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Tennessee Forgets First Amendment, Bans 'Offensive Images'

Tennessee Tries To Ban Pretty Much Everything On The Internet

By 06.09.11

You’re going to jail, Corgi.

Tennessee is courting a war with 4chan’s /b/ with their recently enacted update to harassment laws.  Here’s the part of the update to the law which makes sense: if you’re directly harassing someone over the internet, it’s subject to the same laws as harassment over a telephone or through the mail.  Fair enough, and kind of surprising that wasn’t already part of the law.  Now here’s the part of the law that is completely artarded:

The new legislation adds images to the list of communications that can trigger criminal liability. But for image postings, the “emotionally distressed” individual need not be the intended recipient. Anyone who sees the image is a potential victim. If a court decides you “should have known” that an image you posted would be upsetting to someone who sees it, you could face months in prison and thousands of dollars in fines. [ArsTechnica, emphasis mine]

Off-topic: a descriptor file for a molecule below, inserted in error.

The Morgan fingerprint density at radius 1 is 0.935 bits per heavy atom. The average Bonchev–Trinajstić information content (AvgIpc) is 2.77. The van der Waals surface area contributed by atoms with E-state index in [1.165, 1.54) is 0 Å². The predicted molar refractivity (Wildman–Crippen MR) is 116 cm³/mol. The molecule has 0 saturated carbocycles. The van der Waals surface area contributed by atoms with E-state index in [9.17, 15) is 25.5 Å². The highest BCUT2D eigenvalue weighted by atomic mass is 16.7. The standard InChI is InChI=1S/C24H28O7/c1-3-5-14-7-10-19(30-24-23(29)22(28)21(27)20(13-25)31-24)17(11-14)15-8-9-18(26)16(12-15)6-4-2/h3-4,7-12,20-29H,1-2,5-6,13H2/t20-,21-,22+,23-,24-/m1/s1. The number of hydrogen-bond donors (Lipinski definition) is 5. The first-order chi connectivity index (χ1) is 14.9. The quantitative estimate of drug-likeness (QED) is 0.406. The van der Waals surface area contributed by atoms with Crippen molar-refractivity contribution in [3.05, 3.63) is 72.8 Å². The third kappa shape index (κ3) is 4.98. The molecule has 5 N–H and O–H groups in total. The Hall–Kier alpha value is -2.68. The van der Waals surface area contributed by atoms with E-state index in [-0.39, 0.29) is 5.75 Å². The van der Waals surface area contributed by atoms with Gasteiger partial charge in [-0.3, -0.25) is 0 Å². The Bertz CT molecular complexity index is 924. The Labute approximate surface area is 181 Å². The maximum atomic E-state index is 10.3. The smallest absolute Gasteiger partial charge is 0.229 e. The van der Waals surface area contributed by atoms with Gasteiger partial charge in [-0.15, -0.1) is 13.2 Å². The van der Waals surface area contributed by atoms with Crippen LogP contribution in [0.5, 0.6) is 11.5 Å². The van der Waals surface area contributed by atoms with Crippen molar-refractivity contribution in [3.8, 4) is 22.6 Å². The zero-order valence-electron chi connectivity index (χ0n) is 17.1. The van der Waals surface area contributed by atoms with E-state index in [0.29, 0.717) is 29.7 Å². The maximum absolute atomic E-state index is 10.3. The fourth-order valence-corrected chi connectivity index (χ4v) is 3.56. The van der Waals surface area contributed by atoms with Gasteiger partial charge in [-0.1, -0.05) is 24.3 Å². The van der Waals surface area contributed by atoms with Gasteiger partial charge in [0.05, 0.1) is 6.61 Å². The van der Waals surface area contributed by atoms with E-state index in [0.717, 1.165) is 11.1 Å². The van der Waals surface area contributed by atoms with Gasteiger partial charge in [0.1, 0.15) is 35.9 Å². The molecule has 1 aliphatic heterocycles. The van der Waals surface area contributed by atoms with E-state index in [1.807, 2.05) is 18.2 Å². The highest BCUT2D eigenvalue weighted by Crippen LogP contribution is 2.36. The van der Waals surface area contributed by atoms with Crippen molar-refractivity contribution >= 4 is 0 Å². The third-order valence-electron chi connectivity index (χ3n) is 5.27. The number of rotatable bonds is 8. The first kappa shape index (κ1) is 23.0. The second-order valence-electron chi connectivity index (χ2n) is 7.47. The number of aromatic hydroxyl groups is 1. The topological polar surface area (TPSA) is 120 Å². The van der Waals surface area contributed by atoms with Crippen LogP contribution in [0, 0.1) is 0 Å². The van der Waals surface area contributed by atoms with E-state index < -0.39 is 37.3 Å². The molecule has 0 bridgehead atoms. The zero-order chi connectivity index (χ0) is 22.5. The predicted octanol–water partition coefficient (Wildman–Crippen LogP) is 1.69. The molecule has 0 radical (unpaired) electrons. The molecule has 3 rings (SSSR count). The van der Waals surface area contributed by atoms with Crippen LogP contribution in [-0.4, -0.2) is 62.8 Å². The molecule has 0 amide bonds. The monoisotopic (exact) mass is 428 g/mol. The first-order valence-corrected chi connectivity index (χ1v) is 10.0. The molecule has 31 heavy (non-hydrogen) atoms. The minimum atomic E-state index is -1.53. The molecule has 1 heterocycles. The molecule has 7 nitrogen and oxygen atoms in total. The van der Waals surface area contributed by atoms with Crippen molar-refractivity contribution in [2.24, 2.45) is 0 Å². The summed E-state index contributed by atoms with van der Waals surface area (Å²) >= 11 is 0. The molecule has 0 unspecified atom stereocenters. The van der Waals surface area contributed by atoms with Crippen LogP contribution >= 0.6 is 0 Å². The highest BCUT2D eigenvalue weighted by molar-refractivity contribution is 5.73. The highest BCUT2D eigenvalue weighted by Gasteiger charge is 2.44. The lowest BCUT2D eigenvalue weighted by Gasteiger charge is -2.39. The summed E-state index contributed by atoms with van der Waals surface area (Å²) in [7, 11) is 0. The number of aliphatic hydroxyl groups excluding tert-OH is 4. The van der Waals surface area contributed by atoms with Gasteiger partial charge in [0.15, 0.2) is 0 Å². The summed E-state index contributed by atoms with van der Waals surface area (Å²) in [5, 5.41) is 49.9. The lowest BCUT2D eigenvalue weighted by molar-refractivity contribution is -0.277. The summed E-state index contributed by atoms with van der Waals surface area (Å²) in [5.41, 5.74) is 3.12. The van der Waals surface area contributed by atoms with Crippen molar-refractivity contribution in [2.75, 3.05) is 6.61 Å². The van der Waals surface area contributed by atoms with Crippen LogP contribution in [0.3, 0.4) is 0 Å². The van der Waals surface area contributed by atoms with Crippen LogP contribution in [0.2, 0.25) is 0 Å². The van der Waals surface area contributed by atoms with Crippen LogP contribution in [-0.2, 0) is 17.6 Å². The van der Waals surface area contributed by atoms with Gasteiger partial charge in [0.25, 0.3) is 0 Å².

In other words, it’s now considered misdemeanor harassment — punishable by up to one year in jail and fines of up to $2,500 — if anyone from Tennessee sees an image you posted which can “frighten, intimidate or cause emotional distress”, even if you didn’t send the image to them.  Under the ridiculous wording of the law regarding images posted online, just about any image posted anywhere could be considered illegal, regardless of the image poster’s intent.  Obviously, this law is unconstitutional and isn’t going to stay unchallenged for long.  Another part of the legislation is also questionable: a provision which would allow law enforcement to read communications on social networks without a warrant, something ArsTechnica makes a good case is contrary to the Warshak decision.

This problematic law comes after the news of Tennessee’s “Don’t Say ‘Gay'” bill and that the state of Tennessee just banned sharing your Netflix or Rhapsody account, including punishments as severe as being charged with a felony, meaning you could spend more than a year in jail and lose your voting rights if you let too many people watch Police Academy 7: Mission to Moscow with your Netflix Instant account.  Something about this whole situation makes me want to send links to Meatspin to every Tennessee politician.


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